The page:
“Hello? Yes, our plane is being hijacked by three men. What do they want? Money? Will they give ransom demands?”

So began United Flight 93 passenger Todd Beamer’s frantic call to a Verizon Call Center, and operator Lisa Jefferson, forever linking the two together in one of the most tragic events in American history.

Speaking to dozens of men, women and children filling the benches at Greater St. Bible Church in Austin last Wednesday, Jefferson, misty-eyed yet dignified, recalled the conversation and events of that Sept. 11, 2001 morning. It was the most unforgettable 13-minute call she would ever receive.

“I never want people to forget the events of that day,” said Jefferson during an evening service at the church, 1256 N. Waller. “We owe it to the families of the victims to always remember, and do our best to promote a better understanding of each other.”

Johnson wants everyone to realize that the events of September 11, 2001 should never become moot in the eyes of the public, particularly those growing less concerned about the lessons learned on that day.

Prior to the events on 9/11, Jefferson led a simple life residing in the south suburbs of Chicago, with her husband of 13 years and two children.

Her husband, a loyal West Sider, convinced her to attend the church he joined after they married. She’s been attending Greater St. John Bible Church ever since.

She worked for Verizon’s call center in Oakbrook, when she took the call, which was relayed to her by another operator.

“I wasn’t supposed to have taken the call, in fact, most of the Verizon wireless services were down at the time, but Todd’s call went through,” said Jefferson. “He told me what was happening, and that he wanted me to convey to his wife that he deeply regrets not being there for the birth of their child and that he loved her.

“He then told me that he was a Sunday school teacher and wanted me to recite the Lord’s Prayer with him,” Jefferson added. “It was a deeply emotional moment.”

After the prayer, Beamer, as if through a clarity and inner peace by, Jefferson recalled, decided what he would do next. He rallied the other passengers with the command of: “Let’s roll.”

What happened next is part of the 9/11 legacy, as the passengers reportedly attempted to fight off the terrorist and seize control of the plane.

Though the plane would ultimately crash in Pennsylvania on 9/11, their effort probably saved thousands of more lives on the ground. After living through the ordeal, Jefferson had to live with its aftermath in the months that followed.

“I couldn’t sleep, I had horrible bouts of depression and I had to seek counseling,” she said, still considering herself a private person despite being thrust into the spotlight by chance.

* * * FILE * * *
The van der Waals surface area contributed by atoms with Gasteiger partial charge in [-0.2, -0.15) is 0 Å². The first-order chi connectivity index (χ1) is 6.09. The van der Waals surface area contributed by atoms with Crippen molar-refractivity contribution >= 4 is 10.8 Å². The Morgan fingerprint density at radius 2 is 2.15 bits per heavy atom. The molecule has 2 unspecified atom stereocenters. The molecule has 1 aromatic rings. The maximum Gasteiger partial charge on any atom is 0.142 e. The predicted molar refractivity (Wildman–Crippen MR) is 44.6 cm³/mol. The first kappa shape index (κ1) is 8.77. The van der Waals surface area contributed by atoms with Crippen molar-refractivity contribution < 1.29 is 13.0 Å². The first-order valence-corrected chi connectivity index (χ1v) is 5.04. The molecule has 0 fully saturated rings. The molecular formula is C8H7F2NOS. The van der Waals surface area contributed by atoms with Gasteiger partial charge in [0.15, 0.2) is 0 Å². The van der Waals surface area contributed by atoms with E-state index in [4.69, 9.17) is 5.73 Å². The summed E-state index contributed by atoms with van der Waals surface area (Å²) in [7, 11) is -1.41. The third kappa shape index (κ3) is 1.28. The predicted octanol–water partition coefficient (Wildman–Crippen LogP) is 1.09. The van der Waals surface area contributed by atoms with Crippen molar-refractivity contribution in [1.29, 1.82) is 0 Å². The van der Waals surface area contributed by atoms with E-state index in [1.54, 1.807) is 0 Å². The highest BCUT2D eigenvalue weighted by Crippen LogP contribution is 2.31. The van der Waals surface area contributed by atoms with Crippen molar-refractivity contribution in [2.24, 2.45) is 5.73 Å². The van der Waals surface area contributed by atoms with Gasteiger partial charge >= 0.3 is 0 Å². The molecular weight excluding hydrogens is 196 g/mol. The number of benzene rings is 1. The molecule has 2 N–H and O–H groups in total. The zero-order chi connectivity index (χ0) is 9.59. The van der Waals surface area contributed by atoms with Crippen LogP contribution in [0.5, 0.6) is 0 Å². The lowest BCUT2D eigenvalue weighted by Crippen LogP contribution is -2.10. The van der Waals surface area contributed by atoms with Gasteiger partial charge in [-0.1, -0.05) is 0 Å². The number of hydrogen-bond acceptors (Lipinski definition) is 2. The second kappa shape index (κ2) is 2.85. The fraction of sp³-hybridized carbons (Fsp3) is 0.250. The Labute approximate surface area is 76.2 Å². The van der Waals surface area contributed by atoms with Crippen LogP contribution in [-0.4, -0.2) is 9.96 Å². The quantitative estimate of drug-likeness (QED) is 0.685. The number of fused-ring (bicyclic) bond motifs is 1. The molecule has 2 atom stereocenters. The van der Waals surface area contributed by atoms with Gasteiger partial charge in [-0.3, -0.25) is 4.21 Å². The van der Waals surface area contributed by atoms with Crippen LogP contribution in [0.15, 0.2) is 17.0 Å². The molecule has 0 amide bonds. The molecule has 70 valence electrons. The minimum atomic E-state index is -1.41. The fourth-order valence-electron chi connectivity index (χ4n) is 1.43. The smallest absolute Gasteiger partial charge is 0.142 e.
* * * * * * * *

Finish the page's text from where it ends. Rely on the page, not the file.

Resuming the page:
“After the FBI gave the okay for me to speak with Todd’s wife a few days after 9/11, I conveyed his message, as well as the irony of her also being named Lisa. Everything happens for a reason.”

Jefferson lived in virtual silence from the media for about a month and a half before she

finally decided to agree to her first interview about the call.

“I decided to speak out because I thought it was a story that needed to be told,” Jefferson recalled. “I was interviewed by the Pennsylvania-based Post-Gazette Newspaper. I thought people should know what bravery those passengers showed on that day, and how selflessly they gave of themselves to save others.”

With that purpose in mind, Jefferson also collaborated with Chicago journalist Felicia

Middlebrooks of News Radio 78 for book about the incident.

Scheduled for release in July, the book “Called,” recounts the events surrounding her conversation with Todd Beamer, the tearful discussion with his wife that followed, and the greater spiritual significance Jefferson took from the entire ordeal.

Jefferson, though, is not too concerned about a backlash by those who may accuse her of profiting from the tragedy.

“Everyone will have their own opinion and is entitled to it,” Jefferson said. “However, I know in my heart that this is a story that I am telling because it needs to be told. Just like the filmmakers of the 9/11 docu-dramas know that this story must never be forgotten.”

Has she seen the new movie “United 93”, which recounts moment-by-moment the tragic yet heroic flight?

“Actually I have,” she replied. “I thought it was a wonderfully made film, very much in keeping with the feelings of shock and outrage felt by the entire nation in the days that followed.”